Bottom Line: The only really good reason to own an historical artifact is that you enjoy owning it more than the money it costed you to own it, or that you could get for it if you sold it.
 

James N.

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#10
As far as making a profit on buying/selling, it appears to me by what surface browsing I've done on listed and sold items, it looks like the best way a profit is made is by 'buying low' from a reputable dealer [a quality item being sold below market value] and selling high through an auction house.

There seems to be a pretty big gap between what items sell for from dealers and the prices being fetched by auction houses. That gap is the profit margin, and I am assuming this is how investors make a profit in buying and selling CW antiques.
That's pretty much what I did with my "best" piece, a pedigreed Confederate foot officer's sword which I subsequently sold at auction a few years back along with another dozen pieces; here's the full story of my consignment experiences:

https://civilwartalk.com/threads/my-adventures-consigning-my-sword-collection.114828/

Correct me if I am wrong but it is my understanding that investing in civil war items is not a very good investment anymore. A collecting friend of mine told me not to waste my money since the market for such items has bottomed out at this point in time. Is there any truth to this and if it is true would you continue to buy anyway? David.
I touch on that in my thread above too - unfortunately, at the time I chose to sell the market had already collapsed and I likely got 1/4 to 1/3 less than I would have only a couple of years earlier. Still, I can't really complain, since I only had $100-200 each in most of the items anyway.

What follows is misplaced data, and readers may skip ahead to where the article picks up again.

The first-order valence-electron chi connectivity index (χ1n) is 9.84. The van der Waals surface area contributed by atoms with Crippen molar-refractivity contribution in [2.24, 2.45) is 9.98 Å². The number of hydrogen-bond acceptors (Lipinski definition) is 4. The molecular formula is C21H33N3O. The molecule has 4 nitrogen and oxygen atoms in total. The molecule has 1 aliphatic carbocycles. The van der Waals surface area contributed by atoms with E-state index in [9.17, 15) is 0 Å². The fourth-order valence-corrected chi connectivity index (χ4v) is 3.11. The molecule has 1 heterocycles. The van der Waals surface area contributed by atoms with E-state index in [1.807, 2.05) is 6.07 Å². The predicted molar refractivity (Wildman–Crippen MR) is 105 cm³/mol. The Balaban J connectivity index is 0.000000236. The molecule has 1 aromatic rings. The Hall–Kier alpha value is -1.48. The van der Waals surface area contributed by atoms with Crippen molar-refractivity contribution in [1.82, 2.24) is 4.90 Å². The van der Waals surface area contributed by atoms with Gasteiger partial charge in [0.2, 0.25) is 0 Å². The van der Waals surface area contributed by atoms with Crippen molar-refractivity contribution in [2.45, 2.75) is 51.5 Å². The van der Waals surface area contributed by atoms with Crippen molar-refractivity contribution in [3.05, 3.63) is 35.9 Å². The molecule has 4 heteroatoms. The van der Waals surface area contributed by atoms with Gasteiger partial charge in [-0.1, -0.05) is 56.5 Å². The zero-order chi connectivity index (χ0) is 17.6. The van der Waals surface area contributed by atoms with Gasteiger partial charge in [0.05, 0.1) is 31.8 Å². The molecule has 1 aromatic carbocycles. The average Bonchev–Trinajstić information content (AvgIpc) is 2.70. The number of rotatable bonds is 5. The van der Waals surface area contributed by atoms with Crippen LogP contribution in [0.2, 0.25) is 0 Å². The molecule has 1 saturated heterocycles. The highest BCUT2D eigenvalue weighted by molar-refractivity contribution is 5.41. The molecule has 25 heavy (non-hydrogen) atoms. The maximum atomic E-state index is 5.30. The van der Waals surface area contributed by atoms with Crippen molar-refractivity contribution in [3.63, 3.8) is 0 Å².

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#11
I don't know about Civil War artifact collecting in particular, but I know about antique artifact collecting more generally, and I know a lot about Civil War timepieces. I have liquidated several major watch collections for other collectors over the years, acting more as a broker than a "dealer," and in the process I have learned a few things that are very likely relevant to this discussion.

In particular, dealer mark-ups and auction house fees make it very difficult for someone buying from professional dealers and selling through auction houses to realize a net profit, especially after inflation is accounted for. Dealer mark-ups vary a great deal, depending on how quickly a dealer thinks he can resell what you are offering him, and what his overhead is like. But if a dealer is really making a living at antique dealing, his mark-up will be considerable and his prices will be retail, not wholesale. Many will pay you only 50 cents or so on the dollar of what they think they can sell a piece for.

Auction house fees vary considerably as well, but most charge an auction fee to the seller as well as a buyer's premium, and both fees, regardless of what they are called, decrease what the consignor realizes on the sale. That's because, unless a mistake is made, buyers figure the buyer's premium into their total cost when deciding how much they are willing to bid. Sales taxes, depending on the state, just make matters worse. (If you'll be buying big-ticket items, get a reseller number.) So if the auction fee is X% of the hammer price, and the buyer's fee is Y% of the hammer price, and if no sales tax or other fees apply (e.g., catalog listing, insurance, shipping, etc.), then the fraction, F, of the total value of the sold item finding its way into the consignor's pocket is: